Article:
Boy, 13, With His Head Hanging At A 180-Degree Angle Can Finally See … After Life-Changing Surgery In India

Boy, 13, With His Head Hanging At A 180-Degree Angle Can Finally See … After Life-Changing Surgery In India
Boy, 13, With His Head Hanging At A 180-Degree Angle Can Finally See … After Life-Changing Surgery In India

Boy, 13, With His Head Hanging At A 180-Degree Angle Can Finally See … After Life-Changing Surgery In India

Boy, 13, With His Head Hanging At A 180-Degree Angle Can Finally See … After Life-Changing Surgery In India

A schoolboy who lived with his head hanging to one side is finally able to see the world ‘straight’ after life-changing surgery.

Mahendra Ahirwar, 13, has a rare condition that made his neck muscles so weak his head hung at a 180-degree angle.

His crocked neck meant Mahendra was restricted to just sitting as he was unable to stand or walk and needed help to eat and go to the toilet.

But Mahendra’s life has been transformed thanks to a stranger, mother-of-two Julie Jones living 4,000 miles away in Liverpool who read his story and raised £12,000 for an operation to straighten his neck.

Now the Mahendra can do the same things other boys his age can – like go to school.

His dad Mukesh, 41, told MailOnline: ‘It’s a miracle! He looks great. His neck is straight; and his life is so very different.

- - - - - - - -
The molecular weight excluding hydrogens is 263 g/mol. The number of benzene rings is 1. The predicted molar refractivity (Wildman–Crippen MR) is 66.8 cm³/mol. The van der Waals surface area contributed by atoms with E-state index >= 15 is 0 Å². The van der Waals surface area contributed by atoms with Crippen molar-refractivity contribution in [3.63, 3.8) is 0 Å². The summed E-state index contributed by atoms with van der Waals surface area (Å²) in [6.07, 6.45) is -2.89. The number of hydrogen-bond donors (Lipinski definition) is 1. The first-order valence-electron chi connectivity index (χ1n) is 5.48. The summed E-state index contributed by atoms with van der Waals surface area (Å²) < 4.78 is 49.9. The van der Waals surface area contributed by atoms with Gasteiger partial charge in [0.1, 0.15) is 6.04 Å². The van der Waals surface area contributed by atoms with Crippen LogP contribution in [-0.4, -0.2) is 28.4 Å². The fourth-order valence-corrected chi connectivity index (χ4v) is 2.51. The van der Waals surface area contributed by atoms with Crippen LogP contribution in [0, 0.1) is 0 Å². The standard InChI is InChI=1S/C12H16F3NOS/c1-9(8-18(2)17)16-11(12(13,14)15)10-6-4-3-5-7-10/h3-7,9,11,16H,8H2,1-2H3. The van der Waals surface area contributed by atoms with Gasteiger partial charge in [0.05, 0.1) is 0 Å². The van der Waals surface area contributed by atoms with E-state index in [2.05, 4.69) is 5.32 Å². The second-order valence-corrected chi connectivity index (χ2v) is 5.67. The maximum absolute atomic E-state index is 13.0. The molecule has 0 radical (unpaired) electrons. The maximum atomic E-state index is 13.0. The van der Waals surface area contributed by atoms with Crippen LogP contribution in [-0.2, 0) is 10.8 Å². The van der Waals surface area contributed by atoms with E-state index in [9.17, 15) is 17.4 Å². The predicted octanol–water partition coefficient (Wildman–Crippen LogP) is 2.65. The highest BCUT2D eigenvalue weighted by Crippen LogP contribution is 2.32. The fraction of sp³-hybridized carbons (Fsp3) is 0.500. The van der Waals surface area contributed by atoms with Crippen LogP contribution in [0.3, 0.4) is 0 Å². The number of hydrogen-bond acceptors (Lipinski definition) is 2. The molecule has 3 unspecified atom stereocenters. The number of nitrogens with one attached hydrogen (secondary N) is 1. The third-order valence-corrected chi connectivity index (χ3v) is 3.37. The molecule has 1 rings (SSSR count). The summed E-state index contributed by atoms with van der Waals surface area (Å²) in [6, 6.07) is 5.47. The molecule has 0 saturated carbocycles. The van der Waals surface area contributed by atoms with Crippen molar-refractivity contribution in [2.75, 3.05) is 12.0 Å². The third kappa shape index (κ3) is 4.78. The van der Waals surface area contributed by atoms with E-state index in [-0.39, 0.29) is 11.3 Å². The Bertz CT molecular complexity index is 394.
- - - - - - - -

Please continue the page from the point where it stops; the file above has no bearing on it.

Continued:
‘He’s in a good place. It was heart breaking to see him before. We were on the brink of losing him. When his neck was bent he was too shy to speak but now he feels like a normal person and we can see his confidence levels growing. He is very happy now. He says he can feel the difference and he loves it.’

Mahendra, from Madhya Pradesh, central India, was born with a normal neck but as he grew older his bones became weak and his neck began to bend.

But after years trying to find treatment, Mahendra seeing doctors two years ago and was resigned to spending the rest of his life with a crocked neck.

 

But life was a struggle. Mahendra’s parents even admit they would rather their son die than continue to suffer.

Before the operation, his mum Sumitra, 36, said: ‘I can’t see Mahendra suffer anymore. Watching his life is devastating. He cannot do anything by himself.

‘He just sits in a corner of the room all day. It’s no life. I have to carry him like a baby everywhere, how will I carry him when he grows older? If doctors cannot treat my son it is better that God takes him.’

Before surgery Mahendra needed his mum to feed, bathe and dress him. His younger siblings Surendra, 11, and 14-year-old Manisha, both went to school. And his older brother Lalit, 17, tried to find work. Meanwhile he was left at home. Even his friends used to ignore him.

But when Mahendra’s story made headlines around the world, spine surgeon Dr Rajagopalan Krishnan, from Apollo Hospital, in Delhi, offered to help.

In the first surgery of its kind, Dr Krishnan, who spent 15 years working for the NHS in the UK, had to operate on Mahendra’s spine by opening up the front part of his neck.

Read More @ Daily Mail

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